Parents often believe that night wakings, sleep disturbances, and difficulty getting children to sleep is restricted to the infancy stage. But many parents of preschoolers will notice that sleep concerns may start to crop up around this age, due to changing nap patterns, feelings of separation anxiety, and, well, the fact that your child is no longer in a crib with four sides on it! Tackle the three of the most common sleep issues among preschoolers with our tips.
Your child refuses to go to bed.
At this age, children have a real fear of missing out. All of the games they played before bed with you and with your siblings, the books they read, and the television they watched is difficult to say goodbye to at the end of a long day. After your child is in bed, keep the TV sound on low and make sure the sound of your conversation or laughter doesn’t carry, leading your child to wonder what he is missing out on! Children may also understand at this age that when they close their eyes to go to sleep, they are separating from you for awhile, and that separation can be hard for them to cope with. Reassure them that you are always nearby and always there when they wake.
Your child won’t stay in his bed.
Is your child up and out of his bed multiple times in the middle of the night? Maybe he realized that he wanted a glass of water. Maybe his stuffed animals were not in the right position. Maybe his socks were on, but he wants them off. These are often manufactured reasons to get out of bed. The real reason he is out of bed is that he craves closeness with you. Keep these nighttime wakings short and sweet. Don’t fuss over him or get angry. Just put him back to bed quickly, but with a loving hug and a reassurance that you are nearby.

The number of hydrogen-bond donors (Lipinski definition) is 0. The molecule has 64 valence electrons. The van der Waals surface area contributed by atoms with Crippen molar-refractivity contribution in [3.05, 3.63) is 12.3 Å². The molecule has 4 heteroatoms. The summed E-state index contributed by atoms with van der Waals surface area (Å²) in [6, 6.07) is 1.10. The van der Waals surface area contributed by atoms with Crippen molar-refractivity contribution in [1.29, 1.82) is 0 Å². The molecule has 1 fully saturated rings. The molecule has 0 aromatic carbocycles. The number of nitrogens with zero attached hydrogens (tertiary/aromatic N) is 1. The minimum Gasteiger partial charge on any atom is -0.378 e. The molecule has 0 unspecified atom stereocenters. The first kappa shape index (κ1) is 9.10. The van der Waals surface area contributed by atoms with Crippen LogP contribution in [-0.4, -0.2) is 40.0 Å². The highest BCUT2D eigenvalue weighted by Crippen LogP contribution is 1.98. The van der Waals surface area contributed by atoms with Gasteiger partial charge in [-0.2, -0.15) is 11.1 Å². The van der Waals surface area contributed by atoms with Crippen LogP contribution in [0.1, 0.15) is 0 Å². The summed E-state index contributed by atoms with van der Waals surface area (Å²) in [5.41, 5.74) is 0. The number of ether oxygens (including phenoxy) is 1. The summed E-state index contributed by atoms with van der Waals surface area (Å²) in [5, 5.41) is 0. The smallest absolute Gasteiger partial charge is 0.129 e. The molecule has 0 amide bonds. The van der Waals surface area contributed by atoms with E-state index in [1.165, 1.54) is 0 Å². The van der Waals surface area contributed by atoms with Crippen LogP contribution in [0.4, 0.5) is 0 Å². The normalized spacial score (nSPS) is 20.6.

Your child’s bedtime is too late.
For a year or two, your child has likely been taking one long nap in the afternoons and was able to stay up until a certain time without becoming overtired. But when your child heads toward the ages of three or four, and begins to shorten her nap, it may be more difficult for her to make if all the way to bedtime without becoming cranky, overtired, and restless. If you’re noticing that she is becoming overtired at night, or if your daycare teachers are reporting that she is tired during the day, you may want to shift her bedtime earlier, by fifteen minutes every few nights until you reach a bedtime which feels right.
What sleep issues did your preschool age child encounter? How did you tackle them? Let us know in the comments section!